News   Dec 05, 2019
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News   Dec 05, 2019
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News   Dec 05, 2019
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City: Parking rates won't climb

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billonlogan

Guest
By ROB GRANATSTEIN, CITY HALL BUREAU
Toronto Sun

In a year when Torontonians face a property tax increase, and will see water rates hiked 9%, there is a little bit of good news: On-street parking rates will not be going up.

"Our rates are pretty well where they should be," said Toronto Parking Authority president Maurice Anderson.

On-street parking was raised to $3 an hour in the downtown core two years ago and Anderson said that's where it will stay.

Anderson said there's often pressure from people who want to see more revenue come to the city from the TPA to make downtown parking as expensive as it is in cities like Vancouver, where it's $4.50 an hour. "We're generating as much money as anyone," he said. "Do I really care what anyone else is charging?"

The Green P lots, also under the control of the TPA, could see small increases but nothing significant, he said.

Don't expect any savings when the new government cuts the GST from 7% to 6%.

"It's very expensive to change all these machines to give an extra 3 cents of parking,"Anderson said.

That means more money for Toronto's coffers. The TPA takes in $92.5 million in parking revenue, so a full year of the reduced GST would mean an extra $925,000 for the city that would have previously gone to the feds.

--------------------------------------------

I like the last paragraph, the city will reap the rewards of the reduced GST. Already the new Harper government is paying dividends to the City of Toronto.
 
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AlvinofDiaspar

Guest
billonlogan:

GST rebate for municipal service delivery has already been made available to since 2004.

www.fin.gc.ca/news04/data/04-007_1e.html

Besides, to put things into perspective $1M vs. the potential for hundred of millions for dedicated urban funding...

AoD
 
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DarnDirtyApe

Guest
So, TTC fares rise 5 per cent, yet they hold the line on our already underpriced on-street parking?

I don't understand why the city thinks it should keep municipal parking rates so low, when private lots charge at least double.
 
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Mislav

Guest
:rollin

Oh my I can only imagine the rage that some people on this forum are feeling right now.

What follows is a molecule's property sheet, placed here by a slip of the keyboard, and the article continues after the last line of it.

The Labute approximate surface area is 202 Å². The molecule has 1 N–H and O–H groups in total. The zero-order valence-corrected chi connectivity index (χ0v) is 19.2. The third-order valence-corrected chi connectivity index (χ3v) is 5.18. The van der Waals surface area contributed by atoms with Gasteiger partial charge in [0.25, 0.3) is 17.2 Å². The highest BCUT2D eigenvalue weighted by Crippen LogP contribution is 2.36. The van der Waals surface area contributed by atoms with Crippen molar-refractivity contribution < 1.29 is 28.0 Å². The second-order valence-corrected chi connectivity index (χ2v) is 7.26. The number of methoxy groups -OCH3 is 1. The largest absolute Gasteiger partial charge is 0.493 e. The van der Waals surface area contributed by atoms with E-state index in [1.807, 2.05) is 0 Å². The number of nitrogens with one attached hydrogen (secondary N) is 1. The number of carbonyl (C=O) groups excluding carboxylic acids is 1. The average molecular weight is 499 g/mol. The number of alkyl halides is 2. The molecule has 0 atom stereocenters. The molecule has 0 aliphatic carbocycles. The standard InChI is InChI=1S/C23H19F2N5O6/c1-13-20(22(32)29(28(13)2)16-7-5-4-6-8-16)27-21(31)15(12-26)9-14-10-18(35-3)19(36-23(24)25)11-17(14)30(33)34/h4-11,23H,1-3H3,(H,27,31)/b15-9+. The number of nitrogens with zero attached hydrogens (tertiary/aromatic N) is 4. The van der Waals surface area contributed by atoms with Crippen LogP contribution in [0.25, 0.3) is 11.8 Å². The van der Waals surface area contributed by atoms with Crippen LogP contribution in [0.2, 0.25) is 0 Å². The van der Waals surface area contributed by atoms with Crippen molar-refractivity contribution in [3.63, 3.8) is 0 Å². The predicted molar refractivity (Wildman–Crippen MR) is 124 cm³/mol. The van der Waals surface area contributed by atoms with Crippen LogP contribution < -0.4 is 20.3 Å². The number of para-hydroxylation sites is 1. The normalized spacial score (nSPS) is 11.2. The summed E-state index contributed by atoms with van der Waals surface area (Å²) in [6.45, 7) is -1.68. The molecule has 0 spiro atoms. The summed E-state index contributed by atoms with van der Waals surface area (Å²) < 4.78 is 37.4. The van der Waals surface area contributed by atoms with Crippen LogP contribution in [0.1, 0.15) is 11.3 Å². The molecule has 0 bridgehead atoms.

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rbtaylor

Guest
Oh my I can only imagine the rage that some people on this forum are feeling right now.
So long as the amount of parking continues to decrease as a %age of the downtown population (residents and employees), I'm happy.

The rates don't really matter much. They are already well above the cost of maintaining the actual parking spot and will remain well below the cost of maintaining the roads.
 
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Mislav

Guest
The rates don't really matter much.
I agree. Nonetheless the prices don't affect me since during the day I take the subway downtown but at night I always find free parking - you just have to walk an additional 5 minutes. I find it funny on how the 905-ers pay $20-$25 parking on Richmond St.
 
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Chuck100

Guest
I think that more should be done to preserve street parking for actual residents in downtown neighbourhoods. If I was working now rather than in school, my job would absolutely require me to have a car. But because my house has no parking available, I would have no choice but to park on teh street. And because of all the non residents who infiltrate my area, I would have to circle the neighbourhood for 30 minutes before finding a spot.

Therefore I think that side street parking in residential areas should be priced extremely high, say 20 bucks an hour, unless you have a parking pass which costs about $11 per month. Residents could have the option of purchasing a visitor pass, which when displayed allows the user to park for a flat rate of maybe $20, which is still more than the average car pays now.
 
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EnviroTO

Guest
If the city is broke and supports transit then this sends the wrong signal. Council supposedly supports the Ridership Growth Strategy as an affordable way to make improvements to transit because of the realities of not having enough money for subway expansion. One of the suggestions of the strategy was to reduce fares and raising fares is the complete opposite of that. If they are serious about being broke with respect to funding the TTC how can they not require parking rate increases? They want to make transit less desirable but want to try and maintain the same level of parking desirability? It only seems fair that all fees in the city go up 5% if the city is really that strapped for cash that they can't deliver on one of their core priorities which is the TTC. Why stick it to transit user fees and not other user fees? It is all the same budget.
 
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rbtaylor

Guest
If they are serious about being broke with respect to funding the TTC how can they not require parking rate increases?
They did raise parking rates, but indirectly. Remember that tax package that dropped taxes on commercial space? Well, it also folds commercial parking lots into the commercial rate. This means commercial parking lots will increase in taxation by about 15% per year for 10 or so years.

This increase is far more important to me since it means that a surface lot will actually have higher taxation than a residential building. It should make for the end of early demolition with conversions to temporary parking.
 
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boiler2000

Guest
^ You're forgetting that taxes aren't the only financial parameter there. A parking lot makes money, while an empty building doesn't.
 
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Mike in TO

Guest
Maybe strategy would be to charge higher on street rates for high demand parking areas while holding the current rates for areas in less demand and residential areas.